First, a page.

Residents and motorists are growing increasingly apprehensive about the deteriorating condition of Gordon Road, primarily due to the danger posed by large trucks using the route. Gordon Road is becoming a thoroughfare for heavy trucks, much to the dismay of residents. This two-way street is notorious for frequent accidents, with another truck collision into a property just last week serving as a stark reminder of the difficult conditions.
Concerns voiced by residents revolve around the raucous noise and constant vibrations triggered by the passage of trucks exceeding the prescribed 5-ton weight restriction and height limit. These vehicles transport various goods, including flammable materials like petrol, to and from the N1 highway via Ondekkers Road.
The noise pollution during nighttime operations and the heightened risk of accidents associated with nighttime travel along this route have prompted residents to voice their concerns. The slippery road surface exacerbates the potential for accidents, as it may challenge truck drivers and motorists with worn brakes to come to a stop in time.
Jacques Louw, a resident, noted that the road’s uneven terrain and the surface damage resulting from the weight of the trucks render it a substantial hazard for motorists navigating wet conditions. His frustration was evident as he said, “It seems we have to wait for another major accident before they [authorities] start to take us seriously, as we were told to launch a petition – even despite this, still nothing.”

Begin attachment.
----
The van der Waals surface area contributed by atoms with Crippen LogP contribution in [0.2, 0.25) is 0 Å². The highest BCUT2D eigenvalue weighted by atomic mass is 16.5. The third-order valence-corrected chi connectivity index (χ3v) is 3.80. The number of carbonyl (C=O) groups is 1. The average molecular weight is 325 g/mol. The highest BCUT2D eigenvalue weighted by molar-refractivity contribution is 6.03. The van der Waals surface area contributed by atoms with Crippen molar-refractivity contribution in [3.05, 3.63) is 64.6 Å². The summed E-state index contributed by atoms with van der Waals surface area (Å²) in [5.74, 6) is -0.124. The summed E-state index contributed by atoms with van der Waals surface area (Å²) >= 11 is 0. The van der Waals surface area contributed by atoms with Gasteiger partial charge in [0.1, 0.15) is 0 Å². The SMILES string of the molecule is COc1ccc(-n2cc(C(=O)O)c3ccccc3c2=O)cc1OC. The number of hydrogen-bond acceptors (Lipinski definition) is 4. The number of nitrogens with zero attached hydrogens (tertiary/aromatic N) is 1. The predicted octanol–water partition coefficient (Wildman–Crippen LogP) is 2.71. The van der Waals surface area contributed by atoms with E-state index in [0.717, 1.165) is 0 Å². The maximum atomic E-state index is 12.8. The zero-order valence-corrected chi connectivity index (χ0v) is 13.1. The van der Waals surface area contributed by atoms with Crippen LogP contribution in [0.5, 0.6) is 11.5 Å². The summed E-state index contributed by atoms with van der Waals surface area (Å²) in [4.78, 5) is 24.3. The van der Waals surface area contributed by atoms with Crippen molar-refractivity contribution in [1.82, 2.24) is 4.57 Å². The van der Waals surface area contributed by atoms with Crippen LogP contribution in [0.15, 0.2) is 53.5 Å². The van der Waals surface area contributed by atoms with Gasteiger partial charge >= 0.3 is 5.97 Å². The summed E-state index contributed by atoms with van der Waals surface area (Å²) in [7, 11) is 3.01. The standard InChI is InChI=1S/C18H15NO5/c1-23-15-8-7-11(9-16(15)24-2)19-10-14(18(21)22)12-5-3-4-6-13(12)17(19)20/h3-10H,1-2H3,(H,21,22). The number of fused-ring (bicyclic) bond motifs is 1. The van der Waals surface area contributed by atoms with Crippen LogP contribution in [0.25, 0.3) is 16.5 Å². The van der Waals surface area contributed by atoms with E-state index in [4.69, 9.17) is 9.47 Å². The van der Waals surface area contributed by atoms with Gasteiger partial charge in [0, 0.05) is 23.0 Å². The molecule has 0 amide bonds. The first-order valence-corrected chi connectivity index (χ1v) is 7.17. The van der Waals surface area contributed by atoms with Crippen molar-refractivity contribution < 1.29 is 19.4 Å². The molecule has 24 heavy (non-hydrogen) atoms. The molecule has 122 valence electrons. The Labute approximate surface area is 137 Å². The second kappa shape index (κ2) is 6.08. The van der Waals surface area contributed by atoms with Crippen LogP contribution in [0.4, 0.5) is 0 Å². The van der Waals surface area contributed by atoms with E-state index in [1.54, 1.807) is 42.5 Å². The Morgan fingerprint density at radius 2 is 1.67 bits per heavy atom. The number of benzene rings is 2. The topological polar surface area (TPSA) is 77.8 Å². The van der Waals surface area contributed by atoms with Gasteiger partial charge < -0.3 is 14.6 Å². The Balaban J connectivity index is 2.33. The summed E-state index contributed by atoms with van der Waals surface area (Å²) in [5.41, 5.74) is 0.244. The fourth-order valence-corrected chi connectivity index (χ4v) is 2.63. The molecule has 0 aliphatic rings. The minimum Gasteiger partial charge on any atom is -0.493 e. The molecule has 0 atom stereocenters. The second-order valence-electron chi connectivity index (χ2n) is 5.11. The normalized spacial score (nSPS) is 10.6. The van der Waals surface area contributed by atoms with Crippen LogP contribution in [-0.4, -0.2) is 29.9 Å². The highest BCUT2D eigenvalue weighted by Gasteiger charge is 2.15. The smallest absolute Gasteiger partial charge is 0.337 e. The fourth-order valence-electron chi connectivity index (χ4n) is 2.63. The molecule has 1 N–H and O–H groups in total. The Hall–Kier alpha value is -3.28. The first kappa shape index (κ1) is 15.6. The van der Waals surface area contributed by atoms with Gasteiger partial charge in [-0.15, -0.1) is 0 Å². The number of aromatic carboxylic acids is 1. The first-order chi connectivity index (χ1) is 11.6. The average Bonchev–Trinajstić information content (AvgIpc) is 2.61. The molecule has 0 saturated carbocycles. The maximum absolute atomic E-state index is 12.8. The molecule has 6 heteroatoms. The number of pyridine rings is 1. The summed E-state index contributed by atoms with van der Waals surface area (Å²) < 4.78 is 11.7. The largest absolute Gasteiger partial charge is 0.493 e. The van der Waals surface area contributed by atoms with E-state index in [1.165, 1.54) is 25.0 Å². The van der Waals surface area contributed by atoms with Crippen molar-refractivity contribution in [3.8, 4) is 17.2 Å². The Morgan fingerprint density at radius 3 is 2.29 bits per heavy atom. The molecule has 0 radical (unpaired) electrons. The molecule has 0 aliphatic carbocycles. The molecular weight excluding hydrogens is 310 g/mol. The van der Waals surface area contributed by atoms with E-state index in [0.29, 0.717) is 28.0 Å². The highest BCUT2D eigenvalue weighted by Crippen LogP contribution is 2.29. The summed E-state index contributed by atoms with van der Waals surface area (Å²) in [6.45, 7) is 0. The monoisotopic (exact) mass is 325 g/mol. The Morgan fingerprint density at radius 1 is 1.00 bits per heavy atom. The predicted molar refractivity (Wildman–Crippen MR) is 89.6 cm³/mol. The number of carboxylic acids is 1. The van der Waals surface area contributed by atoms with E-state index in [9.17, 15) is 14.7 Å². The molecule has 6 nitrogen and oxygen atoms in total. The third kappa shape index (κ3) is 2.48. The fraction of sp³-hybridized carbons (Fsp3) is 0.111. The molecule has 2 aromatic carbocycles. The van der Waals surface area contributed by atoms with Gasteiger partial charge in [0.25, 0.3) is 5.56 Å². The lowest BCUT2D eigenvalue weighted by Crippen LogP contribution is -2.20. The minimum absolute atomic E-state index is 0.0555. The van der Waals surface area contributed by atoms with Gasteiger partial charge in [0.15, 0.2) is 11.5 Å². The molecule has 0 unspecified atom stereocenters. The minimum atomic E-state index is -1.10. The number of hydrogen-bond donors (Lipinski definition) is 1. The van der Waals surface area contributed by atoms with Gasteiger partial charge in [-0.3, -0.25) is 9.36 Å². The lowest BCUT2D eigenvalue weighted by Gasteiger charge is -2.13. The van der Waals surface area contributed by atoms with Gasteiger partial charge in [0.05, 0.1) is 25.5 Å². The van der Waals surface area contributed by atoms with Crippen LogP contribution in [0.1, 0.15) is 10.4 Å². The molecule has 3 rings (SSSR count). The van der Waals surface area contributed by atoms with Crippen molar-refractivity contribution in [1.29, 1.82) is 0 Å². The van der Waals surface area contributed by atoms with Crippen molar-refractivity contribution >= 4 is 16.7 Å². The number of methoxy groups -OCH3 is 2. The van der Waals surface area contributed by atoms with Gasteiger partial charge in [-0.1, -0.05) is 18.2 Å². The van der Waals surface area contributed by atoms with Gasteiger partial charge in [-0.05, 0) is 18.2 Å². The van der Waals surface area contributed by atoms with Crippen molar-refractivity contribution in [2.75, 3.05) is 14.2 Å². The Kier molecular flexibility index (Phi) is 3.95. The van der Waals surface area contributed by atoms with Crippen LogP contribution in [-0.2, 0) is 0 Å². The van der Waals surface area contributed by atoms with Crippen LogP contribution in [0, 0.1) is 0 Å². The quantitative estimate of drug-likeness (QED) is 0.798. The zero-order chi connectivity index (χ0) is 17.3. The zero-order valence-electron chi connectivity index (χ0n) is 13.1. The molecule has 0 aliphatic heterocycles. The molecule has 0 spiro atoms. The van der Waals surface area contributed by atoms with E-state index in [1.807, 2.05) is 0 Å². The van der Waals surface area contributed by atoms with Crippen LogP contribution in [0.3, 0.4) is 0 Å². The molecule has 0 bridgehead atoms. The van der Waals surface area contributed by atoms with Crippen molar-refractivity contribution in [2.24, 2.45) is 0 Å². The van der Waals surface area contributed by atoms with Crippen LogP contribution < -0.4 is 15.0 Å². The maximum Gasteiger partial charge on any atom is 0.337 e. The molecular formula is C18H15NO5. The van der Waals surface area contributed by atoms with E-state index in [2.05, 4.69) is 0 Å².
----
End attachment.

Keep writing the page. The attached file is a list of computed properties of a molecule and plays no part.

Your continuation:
Residents and local council members have repeatedly attempted to engage relevant authorities such as the Johannesburg Roads Authority (JRA), the local ward councillor, and MMC for Transport Kenny Kunene. These efforts, however, have not yielded any concrete solutions. The placement and accuracy of road signage, especially the 5-ton weight limit sign, have also come under fire from residents.
Raquel Fortune, a ward committee member, expressed her frustration at the lack of response from authorities, asserting that “authorities are not taking their cries seriously, and there is absolutely no support from Caleb Finn, the ward councillor.” Despite their persistent efforts, no meaningful resolution appears to be in sight.
Residents have proffered several suggestions to address the issue, including enforcing weight restrictions, rectifying road signage, imposing speed limits, undertaking road surface repairs, and installing speed cameras and roadblocks. They have also urged authorities to liaise with truck companies to identify alternative routes, as Gordon Road is simply not equipped to handle the current traffic pressures.
In response to the residents’ grievances, the JRA maintained that they could not endorse reducing the speed limit from 60 km/h to 40 km/h, as the road is classified as a Class 2 major road. They also contended that a mass limit reduction would adversely impact the road’s functionality. Regarding the petition, the JRA noted that the relevant departments typically review and assess traffic calming measures.
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Photo: Supplied by Citizen